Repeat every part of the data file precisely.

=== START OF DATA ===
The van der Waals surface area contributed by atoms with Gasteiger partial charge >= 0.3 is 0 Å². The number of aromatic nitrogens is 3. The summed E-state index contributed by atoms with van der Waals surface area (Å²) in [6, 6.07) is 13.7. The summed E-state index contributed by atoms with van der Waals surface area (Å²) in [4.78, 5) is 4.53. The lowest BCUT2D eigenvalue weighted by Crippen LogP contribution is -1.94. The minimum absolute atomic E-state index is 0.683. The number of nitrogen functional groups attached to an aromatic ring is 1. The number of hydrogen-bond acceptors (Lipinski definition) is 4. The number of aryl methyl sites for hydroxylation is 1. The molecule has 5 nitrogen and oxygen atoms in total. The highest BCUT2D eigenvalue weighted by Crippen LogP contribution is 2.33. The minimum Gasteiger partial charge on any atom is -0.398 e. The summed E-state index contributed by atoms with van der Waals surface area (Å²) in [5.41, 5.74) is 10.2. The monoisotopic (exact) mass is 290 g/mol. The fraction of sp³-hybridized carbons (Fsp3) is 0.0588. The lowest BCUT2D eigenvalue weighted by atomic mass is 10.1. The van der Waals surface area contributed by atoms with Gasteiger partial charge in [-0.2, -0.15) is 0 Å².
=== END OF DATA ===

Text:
The van der Waals surface area contributed by atoms with Gasteiger partial charge >= 0.3 is 0 Å². The number of aromatic nitrogens is 3. The summed E-state index contributed by atoms with van der Waals surface area (Å²) in [6, 6.07) is 13.7. The summed E-state index contributed by atoms with van der Waals surface area (Å²) in [4.78, 5) is 4.53. The lowest BCUT2D eigenvalue weighted by Crippen LogP contribution is -1.94. The minimum absolute atomic E-state index is 0.683. The number of nitrogen functional groups attached to an aromatic ring is 1. The number of hydrogen-bond acceptors (Lipinski definition) is 4. The number of aryl methyl sites for hydroxylation is 1. The molecule has 5 nitrogen and oxygen atoms in total. The highest BCUT2D eigenvalue weighted by Crippen LogP contribution is 2.33. The minimum Gasteiger partial charge on any atom is -0.398 e. The summed E-state index contributed by atoms with van der Waals surface area (Å²) in [5.41, 5.74) is 10.2. The monoisotopic (exact) mass is 290 g/mol. The fraction of sp³-hybridized carbons (Fsp3) is 0.0588. The lowest BCUT2D eigenvalue weighted by atomic mass is 10.1. The van der Waals surface area contributed by atoms with Gasteiger partial charge in [-0.2, -0.15) is 0 Å².